Intense hunger – if insulin isn’t transporting glucose to the body’s cells, the body may be starving for energy
Weight gain – this may be the result of increased food intake in the body’s attempt to get energy
Unusual weight loss – more common with type 1 diabetes, the body may break down muscle and fat to get the energy it needs
Increased fatigue – without energy, the body will get tired
Irritability – may be the result of the lack of energy
Blurred vision – if left untreated, blindness or prolonged vision problems can occur
Cuts and bruises are slow to heal – high blood sugar can affect the body’s ability to heal
More skin and/or yeast infections – high blood sugar can affect the body’s ability to recover from infections
Itchy skin – can sometimes occur
Gums are red and/or swollen – teeth can become loose as the gums pull away from them
Frequent gum disease/infection – gum disease and/or gum infections may occur
Numbness or tingling, especially in your feet and hands – nerves may become damaged if there is too much sugar in the body
Since it is possible to have diabetes with mild symptoms or no symptoms at all, some people may be unaware they have the condition and remain undiagnosed. Complications can arise from poorly controlled diabetes.
Complications of Poorly Controlled Diabetes
Glaucoma, cataracts, diabetic retinopathy
Neuropathy, ulcers, and sometimes gangrene which may require the foot to be amputated
Infections and skin disorders
Heart problems, such as ischemic heart disease
Hypertension, which can increase the risk of kidney disease, eye problems, heart attack, and stroke
Mental health issues including depression, anxiety, and some other mental disorders
Gastroparesis – the muscles of the stomach stop working properly
Ketoacidosis – an accumulation of ketone bodies and acidity in the blood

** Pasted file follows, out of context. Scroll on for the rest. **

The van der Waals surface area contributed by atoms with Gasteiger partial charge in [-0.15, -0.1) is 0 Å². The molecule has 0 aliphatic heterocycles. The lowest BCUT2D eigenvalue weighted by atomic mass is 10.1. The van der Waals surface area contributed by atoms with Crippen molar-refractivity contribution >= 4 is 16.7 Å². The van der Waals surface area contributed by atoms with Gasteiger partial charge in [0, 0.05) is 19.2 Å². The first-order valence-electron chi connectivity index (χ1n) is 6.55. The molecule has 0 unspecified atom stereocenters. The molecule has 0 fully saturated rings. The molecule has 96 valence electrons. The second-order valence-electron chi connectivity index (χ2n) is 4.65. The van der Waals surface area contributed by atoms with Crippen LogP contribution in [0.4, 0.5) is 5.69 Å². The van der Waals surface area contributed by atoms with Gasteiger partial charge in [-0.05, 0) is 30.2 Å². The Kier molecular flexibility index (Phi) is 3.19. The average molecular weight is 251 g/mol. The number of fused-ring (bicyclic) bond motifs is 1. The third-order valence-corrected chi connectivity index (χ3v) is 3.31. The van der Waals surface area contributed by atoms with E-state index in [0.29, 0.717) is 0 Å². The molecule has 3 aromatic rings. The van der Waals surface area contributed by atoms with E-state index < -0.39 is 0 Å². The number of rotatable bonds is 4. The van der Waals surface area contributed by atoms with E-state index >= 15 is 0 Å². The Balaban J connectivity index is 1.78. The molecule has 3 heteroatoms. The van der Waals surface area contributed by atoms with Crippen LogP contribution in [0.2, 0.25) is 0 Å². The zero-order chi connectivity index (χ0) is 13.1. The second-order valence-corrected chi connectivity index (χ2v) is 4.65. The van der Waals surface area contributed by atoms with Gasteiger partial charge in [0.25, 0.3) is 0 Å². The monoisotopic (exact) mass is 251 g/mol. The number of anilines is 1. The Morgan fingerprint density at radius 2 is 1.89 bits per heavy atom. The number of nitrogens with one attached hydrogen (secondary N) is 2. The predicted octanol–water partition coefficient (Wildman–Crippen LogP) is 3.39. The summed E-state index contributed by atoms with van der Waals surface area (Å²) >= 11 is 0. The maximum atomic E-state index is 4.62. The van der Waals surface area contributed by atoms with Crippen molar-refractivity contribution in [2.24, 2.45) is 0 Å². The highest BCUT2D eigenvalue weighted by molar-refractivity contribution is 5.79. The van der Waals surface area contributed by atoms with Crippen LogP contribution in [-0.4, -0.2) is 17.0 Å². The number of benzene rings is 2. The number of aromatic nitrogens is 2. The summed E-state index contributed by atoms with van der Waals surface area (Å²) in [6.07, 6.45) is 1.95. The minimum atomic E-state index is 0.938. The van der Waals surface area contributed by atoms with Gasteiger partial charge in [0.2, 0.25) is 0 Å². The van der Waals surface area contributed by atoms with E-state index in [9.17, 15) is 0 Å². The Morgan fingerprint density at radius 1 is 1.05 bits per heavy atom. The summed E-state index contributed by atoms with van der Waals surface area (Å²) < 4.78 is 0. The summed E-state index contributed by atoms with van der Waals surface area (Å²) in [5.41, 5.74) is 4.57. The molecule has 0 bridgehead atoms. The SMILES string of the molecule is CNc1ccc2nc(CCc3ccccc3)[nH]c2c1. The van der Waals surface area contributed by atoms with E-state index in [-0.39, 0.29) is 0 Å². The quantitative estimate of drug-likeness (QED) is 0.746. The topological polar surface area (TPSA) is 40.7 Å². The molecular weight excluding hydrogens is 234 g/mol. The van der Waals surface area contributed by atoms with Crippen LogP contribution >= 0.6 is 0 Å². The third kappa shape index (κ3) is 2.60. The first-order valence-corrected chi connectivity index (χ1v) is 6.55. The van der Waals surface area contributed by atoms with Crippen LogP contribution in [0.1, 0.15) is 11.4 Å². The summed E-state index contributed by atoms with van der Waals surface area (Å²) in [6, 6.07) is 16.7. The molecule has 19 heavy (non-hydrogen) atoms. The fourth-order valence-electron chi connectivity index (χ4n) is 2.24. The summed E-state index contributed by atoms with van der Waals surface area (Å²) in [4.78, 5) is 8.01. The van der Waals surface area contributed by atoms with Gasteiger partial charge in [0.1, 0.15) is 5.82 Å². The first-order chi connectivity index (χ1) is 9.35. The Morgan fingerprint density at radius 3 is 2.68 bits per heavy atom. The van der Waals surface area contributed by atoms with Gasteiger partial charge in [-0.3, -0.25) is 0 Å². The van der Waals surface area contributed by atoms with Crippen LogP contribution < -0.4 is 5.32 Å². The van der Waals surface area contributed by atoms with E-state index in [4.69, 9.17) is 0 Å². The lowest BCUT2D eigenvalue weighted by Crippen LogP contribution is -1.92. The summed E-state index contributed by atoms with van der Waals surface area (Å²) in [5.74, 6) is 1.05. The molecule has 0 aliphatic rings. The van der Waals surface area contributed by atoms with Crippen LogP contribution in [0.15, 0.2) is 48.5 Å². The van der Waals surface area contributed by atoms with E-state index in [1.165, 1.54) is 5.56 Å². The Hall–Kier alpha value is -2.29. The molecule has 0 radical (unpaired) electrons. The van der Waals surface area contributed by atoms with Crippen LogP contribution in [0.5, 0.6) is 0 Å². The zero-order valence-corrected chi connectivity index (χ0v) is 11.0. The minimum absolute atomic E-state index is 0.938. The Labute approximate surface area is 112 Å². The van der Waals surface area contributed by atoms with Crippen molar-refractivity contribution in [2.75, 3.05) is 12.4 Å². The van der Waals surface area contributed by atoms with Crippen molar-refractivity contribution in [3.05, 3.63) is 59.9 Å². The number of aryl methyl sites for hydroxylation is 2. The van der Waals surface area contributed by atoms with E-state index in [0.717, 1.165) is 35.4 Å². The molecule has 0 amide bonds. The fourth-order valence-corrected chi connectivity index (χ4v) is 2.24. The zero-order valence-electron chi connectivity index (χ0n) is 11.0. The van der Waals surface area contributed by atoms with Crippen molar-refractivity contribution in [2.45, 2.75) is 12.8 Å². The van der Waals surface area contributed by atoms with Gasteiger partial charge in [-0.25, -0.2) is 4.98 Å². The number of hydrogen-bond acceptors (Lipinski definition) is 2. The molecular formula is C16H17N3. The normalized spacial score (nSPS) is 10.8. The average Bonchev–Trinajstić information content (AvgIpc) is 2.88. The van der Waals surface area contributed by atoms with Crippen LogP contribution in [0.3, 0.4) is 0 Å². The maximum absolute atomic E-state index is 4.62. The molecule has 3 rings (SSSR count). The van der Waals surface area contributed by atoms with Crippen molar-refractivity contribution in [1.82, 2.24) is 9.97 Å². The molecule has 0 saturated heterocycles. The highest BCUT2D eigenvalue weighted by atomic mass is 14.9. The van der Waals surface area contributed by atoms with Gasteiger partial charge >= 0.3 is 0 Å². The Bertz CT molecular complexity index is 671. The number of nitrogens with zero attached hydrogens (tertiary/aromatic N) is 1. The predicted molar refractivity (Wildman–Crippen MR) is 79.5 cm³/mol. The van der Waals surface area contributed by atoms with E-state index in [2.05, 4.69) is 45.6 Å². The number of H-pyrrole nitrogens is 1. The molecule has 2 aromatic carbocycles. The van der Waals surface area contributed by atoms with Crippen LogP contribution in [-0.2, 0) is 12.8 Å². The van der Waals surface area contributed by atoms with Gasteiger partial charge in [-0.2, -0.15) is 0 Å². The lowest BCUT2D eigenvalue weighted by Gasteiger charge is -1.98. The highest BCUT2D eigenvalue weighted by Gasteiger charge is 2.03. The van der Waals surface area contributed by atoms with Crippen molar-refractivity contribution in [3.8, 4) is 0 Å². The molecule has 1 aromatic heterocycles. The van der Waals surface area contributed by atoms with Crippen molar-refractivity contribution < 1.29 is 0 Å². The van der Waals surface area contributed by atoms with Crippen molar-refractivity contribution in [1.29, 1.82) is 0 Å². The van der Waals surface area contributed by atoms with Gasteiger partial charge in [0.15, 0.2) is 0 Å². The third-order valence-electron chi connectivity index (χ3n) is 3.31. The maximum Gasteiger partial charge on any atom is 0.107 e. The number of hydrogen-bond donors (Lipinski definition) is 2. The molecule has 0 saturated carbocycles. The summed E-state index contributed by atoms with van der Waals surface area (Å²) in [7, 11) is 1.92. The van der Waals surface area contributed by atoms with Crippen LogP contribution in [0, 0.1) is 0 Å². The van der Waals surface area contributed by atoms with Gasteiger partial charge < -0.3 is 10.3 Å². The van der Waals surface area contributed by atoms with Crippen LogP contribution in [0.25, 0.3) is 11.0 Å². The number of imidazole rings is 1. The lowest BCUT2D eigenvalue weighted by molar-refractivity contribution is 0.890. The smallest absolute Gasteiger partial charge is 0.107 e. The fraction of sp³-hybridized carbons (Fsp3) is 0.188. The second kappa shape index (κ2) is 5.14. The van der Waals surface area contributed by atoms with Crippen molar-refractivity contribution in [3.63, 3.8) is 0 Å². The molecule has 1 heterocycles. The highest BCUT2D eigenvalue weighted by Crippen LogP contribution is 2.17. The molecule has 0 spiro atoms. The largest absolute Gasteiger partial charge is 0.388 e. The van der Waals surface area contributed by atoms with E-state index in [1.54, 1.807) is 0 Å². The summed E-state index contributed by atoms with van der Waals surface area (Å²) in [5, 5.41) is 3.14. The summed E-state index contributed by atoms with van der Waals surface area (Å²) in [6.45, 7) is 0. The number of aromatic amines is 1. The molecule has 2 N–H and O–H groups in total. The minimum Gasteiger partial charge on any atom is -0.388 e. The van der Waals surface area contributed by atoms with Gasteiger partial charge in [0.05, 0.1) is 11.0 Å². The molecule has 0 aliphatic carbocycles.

Neuropathy – a type of nerve damage which can lead to several different problems
HHNS (Hyperosmolar Hyperglycemic Nonketotic Syndrome) – an emergency condition in which the blood glucose levels shoot up too high
Nephropathy – uncontrolled blood pressure that can lead to kidney disease
PAD (peripheral arterial disease) – pain in the leg, tingling, and sometimes problems walking properly
If you experience these signs and symptoms, please seek the advice of a medical professional. Prompt diagnosis and management decrease the risk of serious complications.
How is Diabetes Treated?
All types of diabetes can be treated.
Type 1 diabetes is treated with insulin injections. The dose depends on a variety of factors including diet, exercise, stress, and general health. Too much insulin can cause hypoglycemia (low blood sugar), while too little insulin can leave the body’s cells starving and cause hyperglycemia (high blood sugar). It’s important to get the right dose of insulin to effectively manage blood sugar levels.
Since there is an association between type 2 diabetes and obesity, treatment often focuses on diet and exercise. Oral medications can help the body use its own insulin more efficiently. In some cases, insulin injections are necessary to normalize blood sugars.
Gestational diabetes can be controlled with diet and exercise. Some women with gestational diabetes may need to take medication to control blood glucose.
Effective management of diabetes can be achieved using an integrative approach of diet, exercise, and supplementation. By making informed lifestyle decisions, you can not only reduce the severity of diabetes symptoms, but can also improve your overall health and wellbeing.